Pride and Prejudice
Five years ago Matthew Kelly made his Curve debut as the cantankerous patriarch in a dark play about family secrets. Now he’s preparing to return as the, erm, cantankerous patriarch in a classic romantic comedy. It’s the kind of role he loves, but he’s missing his sofa, he tells Lizz Brain.
“I’m the daddy of the company in that I’m the eldest and I’ve been around the block, but this is my second tour this year. I have a very good relationship with my sofa and it is missing me and wants me back sitting on it and watching Judge Judy,” he laughs, with that unmistakable Lancashire boom.
“I’m also addicted to X Factor,” he admits. “I’ve never been terribly interested in celebrities and what they do, but I’m fascinated in how we’re manipulated by it. I don’t know what we call it reality TV because it’s as far from reality as you can get, but however the programme makers manipulate the stories, it doesn’t make the singers any less talented. That said, I do think Britain’s Got Talent is a better programme because it’s run over a shorter timeframe and there’s such a variety of acts.”
No wonder he’s missing the sofa: but there won’t be much chance to see Saturday night TV for a while (apart from on catchup).
He’s playing Mr Bennet in a touring production of Jane Austen’s Pride and Prejudice until mid-November, before heading to panto in Wimbledon (his son, actor Matt Rixon, is panto-ing in nearby Richmond), and then going back out on tour in Pride and Prejudice again until spring 2017. Matt played alongside him at Curve in 2011, and has been playing Edna Turnblad in the tour of Paul Kerryson’s revival of Hairspray, due to go out again next year.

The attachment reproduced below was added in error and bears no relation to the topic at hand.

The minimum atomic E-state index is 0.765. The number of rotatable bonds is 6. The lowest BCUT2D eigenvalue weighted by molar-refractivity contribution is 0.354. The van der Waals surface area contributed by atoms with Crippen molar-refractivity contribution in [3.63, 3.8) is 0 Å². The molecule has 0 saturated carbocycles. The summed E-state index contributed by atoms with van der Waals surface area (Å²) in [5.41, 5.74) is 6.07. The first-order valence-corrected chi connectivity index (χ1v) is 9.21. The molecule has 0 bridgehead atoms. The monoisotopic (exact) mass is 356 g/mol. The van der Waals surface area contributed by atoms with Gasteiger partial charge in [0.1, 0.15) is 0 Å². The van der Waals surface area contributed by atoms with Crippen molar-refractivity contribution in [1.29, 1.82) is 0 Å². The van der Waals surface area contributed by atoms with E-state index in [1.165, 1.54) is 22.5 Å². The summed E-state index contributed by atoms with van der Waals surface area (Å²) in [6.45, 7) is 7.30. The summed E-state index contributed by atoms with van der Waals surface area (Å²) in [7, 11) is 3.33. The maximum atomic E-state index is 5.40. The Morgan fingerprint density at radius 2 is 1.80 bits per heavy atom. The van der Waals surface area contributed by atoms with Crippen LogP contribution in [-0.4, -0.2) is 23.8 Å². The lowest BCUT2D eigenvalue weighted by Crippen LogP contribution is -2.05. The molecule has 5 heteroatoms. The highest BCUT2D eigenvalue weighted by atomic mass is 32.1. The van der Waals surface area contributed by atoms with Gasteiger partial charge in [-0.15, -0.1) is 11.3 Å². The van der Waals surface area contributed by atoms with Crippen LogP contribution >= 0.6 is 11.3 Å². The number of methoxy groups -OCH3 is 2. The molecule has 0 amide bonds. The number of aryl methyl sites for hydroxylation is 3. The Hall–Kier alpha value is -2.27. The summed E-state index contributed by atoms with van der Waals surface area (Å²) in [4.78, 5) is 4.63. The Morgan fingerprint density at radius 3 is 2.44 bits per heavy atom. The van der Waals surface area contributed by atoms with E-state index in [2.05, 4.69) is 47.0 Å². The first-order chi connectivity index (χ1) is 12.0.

“I’m very much looking forward to coming back to Curve and it’ll be interesting to play the large auditorium this time around.`` - Matthew Kelly
So with years of TV presenting experience, many more on stage, what drew Matthew to a period drama? “It’s 200 years since Jane Austen’s death but I love this production; it’s so slick and so beautifully-done, there’s 20 of us in the cast and we have this fantastic revolving set – I’m very much looking forward to coming back to Curve and it’ll be interesting to play the large auditorium this time around,” he says.
So last time he was in Leicester it was in Sam Shepard’s Buried Child, a dark, dark comedy about a family hiding a tragic secret. He played Dodge, the father who would do anything to keep that secret buried. Now it’s the pithy Mr Bennett, alongside good friend and fine comedy actress Felicity Montagu (Alan Partridge, Bridget Jones’ Diary) as his on-stage wife.
“She is one of the best things about this production,” says Matthew, “we did a film together years ago called Kelly’s Eye, and it bombed, but she is a brilliant actress who goes for the reality of the role rather than the laughs. Mrs Bennet is an iconic part and it can be played as a clown, but Felicity really shows that she is a desperate woman with five daughters that she needs to get married off because the family estate won’t get passed down as there are no sons. They could all get thrown out of the estate and be made homeless so she really is a woman on a mission. Given that she’s had five children, goodness knows how many pregnancies she had, there’s probably been some depression there too.
“As for her husband, he’s a ladies man who’s still very fond of his wife but he doesn’t love her anymore, although he does love his daughters.
“He’s not the driver of the play, which suits me down to the ground. He just sits and reads the paper a lot, and doesn’t say much – although when he does it’s funny – so everyone else does the work and I still get the money!”